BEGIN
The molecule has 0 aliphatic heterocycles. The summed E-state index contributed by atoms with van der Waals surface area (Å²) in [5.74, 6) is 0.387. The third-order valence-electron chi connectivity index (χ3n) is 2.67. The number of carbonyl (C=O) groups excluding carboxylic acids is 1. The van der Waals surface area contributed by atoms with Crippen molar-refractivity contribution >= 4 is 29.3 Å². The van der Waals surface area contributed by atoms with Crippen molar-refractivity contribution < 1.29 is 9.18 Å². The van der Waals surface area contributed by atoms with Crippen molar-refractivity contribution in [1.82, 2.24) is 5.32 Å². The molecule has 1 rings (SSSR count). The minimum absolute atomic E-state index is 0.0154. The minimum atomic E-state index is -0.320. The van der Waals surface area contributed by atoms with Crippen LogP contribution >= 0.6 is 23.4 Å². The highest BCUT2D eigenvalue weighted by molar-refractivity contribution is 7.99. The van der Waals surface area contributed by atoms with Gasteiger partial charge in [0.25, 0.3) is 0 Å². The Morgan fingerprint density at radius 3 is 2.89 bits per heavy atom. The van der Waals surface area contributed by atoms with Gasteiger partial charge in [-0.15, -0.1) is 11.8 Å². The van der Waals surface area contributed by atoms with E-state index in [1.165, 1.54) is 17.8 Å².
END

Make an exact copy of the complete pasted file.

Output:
The molecule has 0 aliphatic heterocycles. The summed E-state index contributed by atoms with van der Waals surface area (Å²) in [5.74, 6) is 0.387. The third-order valence-electron chi connectivity index (χ3n) is 2.67. The number of carbonyl (C=O) groups excluding carboxylic acids is 1. The van der Waals surface area contributed by atoms with Crippen molar-refractivity contribution >= 4 is 29.3 Å². The van der Waals surface area contributed by atoms with Crippen molar-refractivity contribution < 1.29 is 9.18 Å². The van der Waals surface area contributed by atoms with Crippen molar-refractivity contribution in [1.82, 2.24) is 5.32 Å². The molecule has 1 rings (SSSR count). The minimum absolute atomic E-state index is 0.0154. The minimum atomic E-state index is -0.320. The van der Waals surface area contributed by atoms with Crippen LogP contribution >= 0.6 is 23.4 Å². The highest BCUT2D eigenvalue weighted by molar-refractivity contribution is 7.99. The van der Waals surface area contributed by atoms with Gasteiger partial charge in [0.25, 0.3) is 0 Å². The Morgan fingerprint density at radius 3 is 2.89 bits per heavy atom. The van der Waals surface area contributed by atoms with Gasteiger partial charge in [-0.15, -0.1) is 11.8 Å². The van der Waals surface area contributed by atoms with E-state index in [1.165, 1.54) is 17.8 Å².